So, you might wonder: how do we know what the Buddha taught?
In ancient Buddhist commentaries it was often used in the sense of ‘the line or tenor of the original texts’.
Nowadays the word ‘Pali’ denotes the language of the original texts.
The Pali Canon is the collection of Buddhist teachings as it was recited during the first council meeting of 500 Arahants (enlightened disciples of the Buddha) immediately after the Parinibbāna of the Buddha, i.e. the final complete liberation after the death of his body, around 500 BC.
The teachings or discourses in the Pali Canon are called sutta, which means ‘thread’ or ‘yarn’ and may indicate the interconnection between subjects and explanations.
The suttas were learned by heart during the first centuries and passed on orally from generation to generation.
During two subsequent council meetings, it was checked whether the various monks were still reciting the same version and differences were corrected.
After the fourth council meeting in Sri Lanka around 30 BC the texts were written down for the first time. The Pali Canon together with the para-canonic texts (such as commentaries, chronicles, etc.) form the complete classical Theravādic literature and contain thousands of pages.
Another name of the Pali Canon is Tipiṭaka (Pali: ti, ‘three’, + pitaka, ‘baskets’) because there are three groups of texts, namely the Vinaya, Sutta and Abhidhamma.
Vinaya Pitaka: Basket of Moral Precepts
The Vinaya Piṭaka contains the texts on rules or precepts for the Sangha, the order of Buddhist monks and nuns, and gives a detailed explanation and the reason for the creation of each of these rules.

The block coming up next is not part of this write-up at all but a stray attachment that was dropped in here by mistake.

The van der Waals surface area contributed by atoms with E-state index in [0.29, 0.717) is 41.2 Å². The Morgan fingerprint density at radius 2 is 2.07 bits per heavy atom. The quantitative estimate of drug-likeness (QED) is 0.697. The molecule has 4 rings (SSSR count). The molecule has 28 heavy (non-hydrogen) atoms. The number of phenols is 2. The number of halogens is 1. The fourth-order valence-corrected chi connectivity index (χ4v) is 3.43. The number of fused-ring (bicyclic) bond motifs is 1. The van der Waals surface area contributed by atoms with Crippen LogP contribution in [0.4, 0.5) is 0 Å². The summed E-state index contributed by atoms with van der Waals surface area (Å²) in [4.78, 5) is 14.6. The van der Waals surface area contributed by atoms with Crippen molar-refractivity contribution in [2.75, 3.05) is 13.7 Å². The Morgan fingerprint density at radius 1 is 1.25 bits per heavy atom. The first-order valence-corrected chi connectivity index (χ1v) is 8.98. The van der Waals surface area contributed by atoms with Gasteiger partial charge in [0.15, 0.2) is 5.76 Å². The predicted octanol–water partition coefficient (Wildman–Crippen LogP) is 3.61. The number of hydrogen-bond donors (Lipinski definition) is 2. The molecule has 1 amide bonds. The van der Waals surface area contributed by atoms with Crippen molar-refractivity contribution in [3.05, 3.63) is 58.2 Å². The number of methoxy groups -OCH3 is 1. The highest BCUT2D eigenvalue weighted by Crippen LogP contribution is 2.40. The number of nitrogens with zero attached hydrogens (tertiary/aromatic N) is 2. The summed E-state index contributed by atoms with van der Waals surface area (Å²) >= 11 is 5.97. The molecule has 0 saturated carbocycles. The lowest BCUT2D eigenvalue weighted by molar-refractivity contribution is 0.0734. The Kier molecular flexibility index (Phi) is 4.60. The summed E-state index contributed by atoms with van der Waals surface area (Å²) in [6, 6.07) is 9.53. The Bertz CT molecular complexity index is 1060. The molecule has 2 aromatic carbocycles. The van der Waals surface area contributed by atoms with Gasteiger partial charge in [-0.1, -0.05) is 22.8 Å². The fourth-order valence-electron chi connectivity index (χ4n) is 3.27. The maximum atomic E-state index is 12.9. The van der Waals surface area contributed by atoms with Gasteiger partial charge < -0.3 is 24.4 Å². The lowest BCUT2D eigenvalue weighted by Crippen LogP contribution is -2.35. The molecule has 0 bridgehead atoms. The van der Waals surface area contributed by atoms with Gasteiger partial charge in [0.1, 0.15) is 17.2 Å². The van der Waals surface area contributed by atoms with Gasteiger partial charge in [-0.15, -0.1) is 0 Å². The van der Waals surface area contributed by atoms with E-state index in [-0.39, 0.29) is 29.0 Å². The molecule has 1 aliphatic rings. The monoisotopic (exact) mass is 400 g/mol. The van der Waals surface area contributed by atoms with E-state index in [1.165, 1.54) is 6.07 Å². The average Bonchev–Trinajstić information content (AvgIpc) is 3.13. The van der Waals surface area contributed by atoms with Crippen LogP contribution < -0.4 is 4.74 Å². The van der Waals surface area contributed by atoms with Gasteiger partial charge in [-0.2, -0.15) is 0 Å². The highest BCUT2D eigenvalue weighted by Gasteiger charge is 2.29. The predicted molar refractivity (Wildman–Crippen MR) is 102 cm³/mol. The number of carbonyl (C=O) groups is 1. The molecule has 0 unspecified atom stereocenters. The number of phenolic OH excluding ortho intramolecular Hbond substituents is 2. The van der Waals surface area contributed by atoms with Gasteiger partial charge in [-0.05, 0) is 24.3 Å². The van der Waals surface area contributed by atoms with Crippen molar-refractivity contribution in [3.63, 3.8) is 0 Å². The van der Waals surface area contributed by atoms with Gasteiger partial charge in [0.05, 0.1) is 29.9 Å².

The Vinaya thus constitutes the moral code of the Buddha and thus the basis for sīla-bhāvanā, the practice of moral conduct.
Sutta Pitaka: Discourses of The Boeddha
In the Sutta Piṭaka one finds the teachings about Dhamma given by the Buddha and some of his prominent disciples.
All subjects central to Theravāda Buddhism, such as the Four Noble Truths and Dependent Origination, are covered extensively and from different angles in the sutta’s.
The difficult thing about the sutta’s is that they are always given to an individual or group and the Buddha always attuned his teaching to his listeners. That is why a lot of extra information, from the Commentaries for example, is needed to interpret the sutta’s correctly.
Abhidhamma Pitaka: Teachings on Ultimate Reality
The Abhidhamma Piṭaka (Pali: Abhi, ‘high’ or ‘highest’, dhamma, ‘doctrine’ or ‘truth’), contains the texts that deal with the Buddhist doctrine from an unpersonal perspective. These teachings can be seen as the teachings on the ultimate reality.
In the seven books of the Abhidhamma Piṭaka all phenomena in the world are first analyzed in the the smallest possible phenomena, followed by the synthesis of these phenomena, describing the conditional relationships between them.
Unlike the sutta, the Abhidhamma is not attuned to specific students, but is the abstract form of the Dhamma in the ultimate sense, i.e. separate from an ‘I’ or a person.
The difficult thing about the Abhidhamma is to relate this abstract teaching to one’s own experience in order for it to serve as a useful blueprint.
Studying the Sutta and Abhidhamma